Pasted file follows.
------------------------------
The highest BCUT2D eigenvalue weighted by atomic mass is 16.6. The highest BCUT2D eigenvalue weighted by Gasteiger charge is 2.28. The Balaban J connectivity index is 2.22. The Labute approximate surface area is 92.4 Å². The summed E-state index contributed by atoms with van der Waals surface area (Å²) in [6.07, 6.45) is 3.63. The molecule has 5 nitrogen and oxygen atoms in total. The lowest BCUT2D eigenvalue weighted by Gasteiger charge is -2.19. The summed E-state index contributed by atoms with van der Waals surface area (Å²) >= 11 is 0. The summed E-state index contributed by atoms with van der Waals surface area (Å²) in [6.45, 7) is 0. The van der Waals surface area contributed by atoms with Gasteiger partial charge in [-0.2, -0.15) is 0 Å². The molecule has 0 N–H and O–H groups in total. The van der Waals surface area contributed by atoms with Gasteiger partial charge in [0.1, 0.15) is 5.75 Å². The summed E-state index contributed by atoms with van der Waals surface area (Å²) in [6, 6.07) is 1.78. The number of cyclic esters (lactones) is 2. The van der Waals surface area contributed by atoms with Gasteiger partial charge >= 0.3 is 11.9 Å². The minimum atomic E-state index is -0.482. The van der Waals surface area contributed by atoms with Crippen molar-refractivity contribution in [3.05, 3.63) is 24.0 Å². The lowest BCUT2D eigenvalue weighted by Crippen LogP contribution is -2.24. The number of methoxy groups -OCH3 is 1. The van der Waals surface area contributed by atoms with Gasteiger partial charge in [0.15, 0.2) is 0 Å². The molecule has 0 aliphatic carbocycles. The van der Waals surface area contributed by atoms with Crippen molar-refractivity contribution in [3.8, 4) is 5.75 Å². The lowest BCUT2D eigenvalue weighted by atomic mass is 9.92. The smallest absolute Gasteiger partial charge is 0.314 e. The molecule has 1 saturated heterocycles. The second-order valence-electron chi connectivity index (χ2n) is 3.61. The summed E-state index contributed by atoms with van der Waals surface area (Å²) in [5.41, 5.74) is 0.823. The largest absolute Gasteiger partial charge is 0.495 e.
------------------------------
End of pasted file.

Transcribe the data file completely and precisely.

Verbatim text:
The highest BCUT2D eigenvalue weighted by atomic mass is 16.6. The highest BCUT2D eigenvalue weighted by Gasteiger charge is 2.28. The Balaban J connectivity index is 2.22. The Labute approximate surface area is 92.4 Å². The summed E-state index contributed by atoms with van der Waals surface area (Å²) in [6.07, 6.45) is 3.63. The molecule has 5 nitrogen and oxygen atoms in total. The lowest BCUT2D eigenvalue weighted by Gasteiger charge is -2.19. The summed E-state index contributed by atoms with van der Waals surface area (Å²) >= 11 is 0. The summed E-state index contributed by atoms with van der Waals surface area (Å²) in [6.45, 7) is 0. The van der Waals surface area contributed by atoms with Gasteiger partial charge in [-0.2, -0.15) is 0 Å². The molecule has 0 N–H and O–H groups in total. The van der Waals surface area contributed by atoms with Gasteiger partial charge in [0.1, 0.15) is 5.75 Å². The summed E-state index contributed by atoms with van der Waals surface area (Å²) in [6, 6.07) is 1.78. The number of cyclic esters (lactones) is 2. The van der Waals surface area contributed by atoms with Gasteiger partial charge >= 0.3 is 11.9 Å². The minimum atomic E-state index is -0.482. The van der Waals surface area contributed by atoms with Crippen molar-refractivity contribution in [3.05, 3.63) is 24.0 Å². The lowest BCUT2D eigenvalue weighted by Crippen LogP contribution is -2.24. The number of methoxy groups -OCH3 is 1. The van der Waals surface area contributed by atoms with Gasteiger partial charge in [0.15, 0.2) is 0 Å². The molecule has 0 aliphatic carbocycles. The van der Waals surface area contributed by atoms with Crippen molar-refractivity contribution in [3.8, 4) is 5.75 Å². The lowest BCUT2D eigenvalue weighted by atomic mass is 9.92. The smallest absolute Gasteiger partial charge is 0.314 e. The molecule has 1 saturated heterocycles. The second-order valence-electron chi connectivity index (χ2n) is 3.61. The summed E-state index contributed by atoms with van der Waals surface area (Å²) in [5.41, 5.74) is 0.823. The largest absolute Gasteiger partial charge is 0.495 e.